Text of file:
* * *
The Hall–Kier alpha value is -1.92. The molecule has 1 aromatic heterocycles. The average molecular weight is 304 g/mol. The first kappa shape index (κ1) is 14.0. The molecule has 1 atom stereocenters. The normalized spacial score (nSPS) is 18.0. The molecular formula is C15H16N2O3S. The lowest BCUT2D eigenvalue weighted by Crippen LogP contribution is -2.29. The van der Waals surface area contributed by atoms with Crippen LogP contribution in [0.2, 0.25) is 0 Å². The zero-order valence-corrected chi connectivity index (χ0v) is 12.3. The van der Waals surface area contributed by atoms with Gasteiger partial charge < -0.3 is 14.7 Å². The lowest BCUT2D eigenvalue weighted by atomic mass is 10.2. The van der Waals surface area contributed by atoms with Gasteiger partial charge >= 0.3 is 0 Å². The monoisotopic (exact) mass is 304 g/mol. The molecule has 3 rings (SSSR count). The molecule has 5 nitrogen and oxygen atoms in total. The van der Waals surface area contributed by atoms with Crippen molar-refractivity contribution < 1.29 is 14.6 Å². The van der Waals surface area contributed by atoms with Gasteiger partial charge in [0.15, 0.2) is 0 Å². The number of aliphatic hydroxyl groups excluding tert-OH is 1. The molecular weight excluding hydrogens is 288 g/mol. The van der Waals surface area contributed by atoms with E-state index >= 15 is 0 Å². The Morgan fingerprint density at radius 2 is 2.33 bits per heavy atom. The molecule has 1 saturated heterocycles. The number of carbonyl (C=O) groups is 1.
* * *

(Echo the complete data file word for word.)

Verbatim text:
The Hall–Kier alpha value is -1.92. The molecule has 1 aromatic heterocycles. The average molecular weight is 304 g/mol. The first kappa shape index (κ1) is 14.0. The molecule has 1 atom stereocenters. The normalized spacial score (nSPS) is 18.0. The molecular formula is C15H16N2O3S. The lowest BCUT2D eigenvalue weighted by Crippen LogP contribution is -2.29. The van der Waals surface area contributed by atoms with Crippen LogP contribution in [0.2, 0.25) is 0 Å². The zero-order valence-corrected chi connectivity index (χ0v) is 12.3. The van der Waals surface area contributed by atoms with Gasteiger partial charge < -0.3 is 14.7 Å². The lowest BCUT2D eigenvalue weighted by atomic mass is 10.2. The van der Waals surface area contributed by atoms with Gasteiger partial charge >= 0.3 is 0 Å². The monoisotopic (exact) mass is 304 g/mol. The molecule has 3 rings (SSSR count). The molecule has 5 nitrogen and oxygen atoms in total. The van der Waals surface area contributed by atoms with Crippen molar-refractivity contribution < 1.29 is 14.6 Å². The van der Waals surface area contributed by atoms with Gasteiger partial charge in [0.15, 0.2) is 0 Å². The number of aliphatic hydroxyl groups excluding tert-OH is 1. The molecular weight excluding hydrogens is 288 g/mol. The van der Waals surface area contributed by atoms with E-state index >= 15 is 0 Å². The Morgan fingerprint density at radius 2 is 2.33 bits per heavy atom. The molecule has 1 saturated heterocycles. The number of carbonyl (C=O) groups is 1.